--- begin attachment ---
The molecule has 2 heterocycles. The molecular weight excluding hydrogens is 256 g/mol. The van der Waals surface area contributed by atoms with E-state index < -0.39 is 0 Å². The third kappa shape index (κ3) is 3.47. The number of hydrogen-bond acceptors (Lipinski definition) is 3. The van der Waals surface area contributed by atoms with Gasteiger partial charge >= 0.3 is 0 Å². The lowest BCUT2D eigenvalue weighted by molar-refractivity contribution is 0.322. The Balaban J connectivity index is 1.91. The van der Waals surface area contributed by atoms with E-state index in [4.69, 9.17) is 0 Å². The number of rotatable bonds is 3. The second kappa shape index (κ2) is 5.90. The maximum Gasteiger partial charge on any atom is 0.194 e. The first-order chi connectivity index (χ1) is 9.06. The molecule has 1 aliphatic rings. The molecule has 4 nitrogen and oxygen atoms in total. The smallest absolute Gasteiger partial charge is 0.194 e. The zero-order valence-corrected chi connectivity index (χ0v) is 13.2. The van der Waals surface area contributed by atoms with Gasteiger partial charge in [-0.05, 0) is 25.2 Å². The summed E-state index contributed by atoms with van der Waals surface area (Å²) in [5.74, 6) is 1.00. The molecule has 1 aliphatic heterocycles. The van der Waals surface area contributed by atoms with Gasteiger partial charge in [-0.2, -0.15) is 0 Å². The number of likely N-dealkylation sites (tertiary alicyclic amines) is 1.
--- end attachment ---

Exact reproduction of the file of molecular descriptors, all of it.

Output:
The molecule has 2 heterocycles. The molecular weight excluding hydrogens is 256 g/mol. The van der Waals surface area contributed by atoms with E-state index < -0.39 is 0 Å². The third kappa shape index (κ3) is 3.47. The number of hydrogen-bond acceptors (Lipinski definition) is 3. The van der Waals surface area contributed by atoms with Gasteiger partial charge >= 0.3 is 0 Å². The lowest BCUT2D eigenvalue weighted by molar-refractivity contribution is 0.322. The Balaban J connectivity index is 1.91. The van der Waals surface area contributed by atoms with E-state index in [4.69, 9.17) is 0 Å². The number of rotatable bonds is 3. The second kappa shape index (κ2) is 5.90. The maximum Gasteiger partial charge on any atom is 0.194 e. The first-order chi connectivity index (χ1) is 9.06. The molecule has 1 aliphatic rings. The molecule has 4 nitrogen and oxygen atoms in total. The smallest absolute Gasteiger partial charge is 0.194 e. The zero-order valence-corrected chi connectivity index (χ0v) is 13.2. The van der Waals surface area contributed by atoms with Gasteiger partial charge in [-0.05, 0) is 25.2 Å². The summed E-state index contributed by atoms with van der Waals surface area (Å²) in [5.74, 6) is 1.00. The molecule has 1 aliphatic heterocycles. The van der Waals surface area contributed by atoms with Gasteiger partial charge in [-0.2, -0.15) is 0 Å². The number of likely N-dealkylation sites (tertiary alicyclic amines) is 1.